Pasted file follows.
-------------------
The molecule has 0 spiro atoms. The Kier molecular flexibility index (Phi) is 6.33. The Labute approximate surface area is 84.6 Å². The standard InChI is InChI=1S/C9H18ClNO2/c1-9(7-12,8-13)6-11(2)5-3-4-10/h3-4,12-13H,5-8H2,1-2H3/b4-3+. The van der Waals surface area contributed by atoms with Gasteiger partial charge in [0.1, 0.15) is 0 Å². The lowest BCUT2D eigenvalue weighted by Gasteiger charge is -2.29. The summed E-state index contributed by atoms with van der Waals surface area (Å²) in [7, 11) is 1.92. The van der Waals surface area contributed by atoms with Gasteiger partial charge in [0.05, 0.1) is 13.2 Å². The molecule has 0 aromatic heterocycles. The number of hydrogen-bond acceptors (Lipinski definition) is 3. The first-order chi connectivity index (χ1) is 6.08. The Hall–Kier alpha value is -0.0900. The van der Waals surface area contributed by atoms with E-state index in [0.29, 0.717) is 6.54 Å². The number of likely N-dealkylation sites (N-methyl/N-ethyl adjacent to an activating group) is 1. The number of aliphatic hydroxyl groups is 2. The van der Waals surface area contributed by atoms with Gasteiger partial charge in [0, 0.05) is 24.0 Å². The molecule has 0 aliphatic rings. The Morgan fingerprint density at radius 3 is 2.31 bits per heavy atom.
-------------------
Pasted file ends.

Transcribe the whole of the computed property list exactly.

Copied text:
The molecule has 0 spiro atoms. The Kier molecular flexibility index (Phi) is 6.33. The Labute approximate surface area is 84.6 Å². The standard InChI is InChI=1S/C9H18ClNO2/c1-9(7-12,8-13)6-11(2)5-3-4-10/h3-4,12-13H,5-8H2,1-2H3/b4-3+. The van der Waals surface area contributed by atoms with Gasteiger partial charge in [0.1, 0.15) is 0 Å². The lowest BCUT2D eigenvalue weighted by Gasteiger charge is -2.29. The summed E-state index contributed by atoms with van der Waals surface area (Å²) in [7, 11) is 1.92. The van der Waals surface area contributed by atoms with Gasteiger partial charge in [0.05, 0.1) is 13.2 Å². The molecule has 0 aromatic heterocycles. The number of hydrogen-bond acceptors (Lipinski definition) is 3. The first-order chi connectivity index (χ1) is 6.08. The Hall–Kier alpha value is -0.0900. The van der Waals surface area contributed by atoms with E-state index in [0.29, 0.717) is 6.54 Å². The number of likely N-dealkylation sites (N-methyl/N-ethyl adjacent to an activating group) is 1. The number of aliphatic hydroxyl groups is 2. The van der Waals surface area contributed by atoms with Gasteiger partial charge in [0, 0.05) is 24.0 Å². The molecule has 0 aliphatic rings. The Morgan fingerprint density at radius 3 is 2.31 bits per heavy atom.